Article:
Letters to the Editor

Readers write about the global-warming movement, hurricane Rita, the latest I. Lewis 'Scooter' Libby scandal, and economic prosperity in Pakistan.

After Live Earth: What did the global event mean?

In response to the July 5 article, "Live Earth / a briefing,": which addressed celebrity promotion of the global-warming threat, I think it is unfortunate that these millionaire celebrities think that young people will believe in a cause only because some trendy rapper or rock star is behind it. As a young person, I find it incredibly insulting to my generation's intelligence, and I feel that this kind of superficial campaign only reinforces the extremely deprecating stereotype that young people are fickle.

It's easy to promote an issue that is hip and cool and what young voters like, but it's not easy to champion an unpopular cause for completely selfless reasons. That's the difference between things like the civil rights movement and this little bandwagon.

Joseph Lee
La Verne, Calif.

The July 9 article, "Live Earth concert: Was its message heard?," listed only three performers working on global climate issues. What about the rest, such as headliner Madonna? Can we take performers like her seriously when they hop on yet another public-cause bandwagon? I believe Madonna and other musicians saw this concert as another chance to perform and to boost their popularity. People are unlikely to make the sacrifices necessary to tackle global warming unless they see attention-getters taking real action.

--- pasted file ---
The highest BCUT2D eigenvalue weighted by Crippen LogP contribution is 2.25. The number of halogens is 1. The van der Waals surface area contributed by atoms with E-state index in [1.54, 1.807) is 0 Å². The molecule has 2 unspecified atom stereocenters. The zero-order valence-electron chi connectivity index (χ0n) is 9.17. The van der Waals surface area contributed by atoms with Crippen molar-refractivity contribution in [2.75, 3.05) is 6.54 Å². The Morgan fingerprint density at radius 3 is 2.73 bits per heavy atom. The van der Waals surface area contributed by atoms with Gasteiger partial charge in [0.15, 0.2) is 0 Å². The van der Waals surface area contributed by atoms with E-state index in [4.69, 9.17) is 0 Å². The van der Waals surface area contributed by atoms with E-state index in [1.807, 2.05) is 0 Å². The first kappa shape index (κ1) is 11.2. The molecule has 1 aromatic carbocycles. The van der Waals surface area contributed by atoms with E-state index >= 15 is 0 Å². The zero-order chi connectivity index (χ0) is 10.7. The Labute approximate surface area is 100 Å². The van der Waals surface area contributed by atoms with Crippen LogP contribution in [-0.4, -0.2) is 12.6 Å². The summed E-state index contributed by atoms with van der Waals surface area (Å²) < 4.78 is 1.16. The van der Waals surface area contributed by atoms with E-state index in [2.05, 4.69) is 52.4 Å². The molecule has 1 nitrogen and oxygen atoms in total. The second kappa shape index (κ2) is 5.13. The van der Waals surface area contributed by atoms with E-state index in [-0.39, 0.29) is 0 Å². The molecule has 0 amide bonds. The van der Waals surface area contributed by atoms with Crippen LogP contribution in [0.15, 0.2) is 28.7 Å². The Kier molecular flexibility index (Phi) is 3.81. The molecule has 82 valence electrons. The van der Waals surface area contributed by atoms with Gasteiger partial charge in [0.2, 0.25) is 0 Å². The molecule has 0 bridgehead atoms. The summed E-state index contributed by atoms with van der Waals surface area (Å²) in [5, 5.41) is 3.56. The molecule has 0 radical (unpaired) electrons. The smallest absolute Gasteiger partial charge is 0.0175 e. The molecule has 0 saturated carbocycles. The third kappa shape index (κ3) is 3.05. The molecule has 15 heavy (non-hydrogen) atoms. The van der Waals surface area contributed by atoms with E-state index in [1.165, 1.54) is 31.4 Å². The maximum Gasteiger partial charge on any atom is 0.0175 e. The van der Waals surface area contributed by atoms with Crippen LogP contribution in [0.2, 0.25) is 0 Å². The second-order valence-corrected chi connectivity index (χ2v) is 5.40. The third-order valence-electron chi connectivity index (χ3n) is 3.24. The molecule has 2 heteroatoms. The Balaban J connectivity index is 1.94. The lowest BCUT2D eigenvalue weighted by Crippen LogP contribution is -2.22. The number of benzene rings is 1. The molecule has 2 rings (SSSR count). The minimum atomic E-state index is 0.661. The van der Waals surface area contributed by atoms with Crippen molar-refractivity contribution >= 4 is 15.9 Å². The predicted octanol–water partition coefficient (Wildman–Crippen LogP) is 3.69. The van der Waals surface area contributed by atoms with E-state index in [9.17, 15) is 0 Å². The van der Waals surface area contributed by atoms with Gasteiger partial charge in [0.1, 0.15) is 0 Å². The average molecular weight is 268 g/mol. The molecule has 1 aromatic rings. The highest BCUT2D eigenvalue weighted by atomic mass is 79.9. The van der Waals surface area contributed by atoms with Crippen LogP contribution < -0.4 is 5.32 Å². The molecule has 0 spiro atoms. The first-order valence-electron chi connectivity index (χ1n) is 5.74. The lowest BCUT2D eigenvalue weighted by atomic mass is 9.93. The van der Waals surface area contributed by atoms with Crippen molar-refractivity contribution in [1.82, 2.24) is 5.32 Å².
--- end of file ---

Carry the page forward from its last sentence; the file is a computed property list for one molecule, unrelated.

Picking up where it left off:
Are we regular folks recycling a few cans and bottles and riding bikes to work to make a difference while major celebrities continue to live extravagant lifestyles? In combating global warming, we are all supposed to modify our lives to save the planet. I wonder if that message came through to the people who were part of the concert. I would like to see some real action on their part, too.

Chris Graillat
Sacramento, Calif.

After reading your July 5 article, "Could this be the global-warming generation?", all I could think to myself was when will this pseudocult cease?

Global warming has taken on the image of some crazed cult with its own babbling clergy.

I believe that in 10 years, we will be laughing about all the "hot air" as the left wing moves on to the next cause.

David Ziegler
Burke, Va.

The forgotten storm

I appreciated the July 10 article, "As recovery lags, spirits sag in Gulf," which gave coverage to the struggles Katrina survivors face. However, as a resident of the Texas Gulf Coast, my family was quite relieved when Katrina swept back northward and away from our town. We felt that we had dodged the big one for the year. Little did we know that hurricane Rita would follow less than a month later.

This storm didn't swerve. It bore down on the little niche of the Texas-Louisiana border. Only a slight, late wobble prevented the storm's eyewall from bringing total devastation to the nearly 400,000-strong "Golden Triangle" of southeast Texas, let alone sprawling Houston.